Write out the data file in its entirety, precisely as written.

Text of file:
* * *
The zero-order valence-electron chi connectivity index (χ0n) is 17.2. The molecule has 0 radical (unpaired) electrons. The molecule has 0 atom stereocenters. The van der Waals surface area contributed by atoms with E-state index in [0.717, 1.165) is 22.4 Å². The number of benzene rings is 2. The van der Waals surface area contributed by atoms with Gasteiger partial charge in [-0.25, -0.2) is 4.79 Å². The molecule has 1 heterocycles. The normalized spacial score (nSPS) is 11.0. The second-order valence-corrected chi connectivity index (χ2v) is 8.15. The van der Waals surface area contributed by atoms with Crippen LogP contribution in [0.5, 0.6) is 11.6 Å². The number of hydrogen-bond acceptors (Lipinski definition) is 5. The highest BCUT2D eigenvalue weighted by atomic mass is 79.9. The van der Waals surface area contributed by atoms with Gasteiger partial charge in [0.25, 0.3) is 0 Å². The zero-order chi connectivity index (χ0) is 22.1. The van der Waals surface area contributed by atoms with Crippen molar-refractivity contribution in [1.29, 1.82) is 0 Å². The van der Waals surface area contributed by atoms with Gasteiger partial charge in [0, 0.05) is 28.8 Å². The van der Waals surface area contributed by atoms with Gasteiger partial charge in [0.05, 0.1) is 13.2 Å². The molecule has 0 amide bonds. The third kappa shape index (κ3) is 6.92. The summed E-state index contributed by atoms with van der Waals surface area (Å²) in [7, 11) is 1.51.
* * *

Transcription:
The zero-order valence-electron chi connectivity index (χ0n) is 17.2. The molecule has 0 radical (unpaired) electrons. The molecule has 0 atom stereocenters. The van der Waals surface area contributed by atoms with E-state index in [0.717, 1.165) is 22.4 Å². The number of benzene rings is 2. The van der Waals surface area contributed by atoms with Gasteiger partial charge in [-0.25, -0.2) is 4.79 Å². The molecule has 1 heterocycles. The normalized spacial score (nSPS) is 11.0. The second-order valence-corrected chi connectivity index (χ2v) is 8.15. The van der Waals surface area contributed by atoms with Crippen LogP contribution in [0.5, 0.6) is 11.6 Å². The number of hydrogen-bond acceptors (Lipinski definition) is 5. The highest BCUT2D eigenvalue weighted by atomic mass is 79.9. The van der Waals surface area contributed by atoms with Gasteiger partial charge in [0.25, 0.3) is 0 Å². The zero-order chi connectivity index (χ0) is 22.1. The van der Waals surface area contributed by atoms with Crippen molar-refractivity contribution in [1.29, 1.82) is 0 Å². The van der Waals surface area contributed by atoms with Gasteiger partial charge in [0, 0.05) is 28.8 Å². The van der Waals surface area contributed by atoms with Gasteiger partial charge in [0.05, 0.1) is 13.2 Å². The molecule has 0 amide bonds. The third kappa shape index (κ3) is 6.92. The summed E-state index contributed by atoms with van der Waals surface area (Å²) in [7, 11) is 1.51.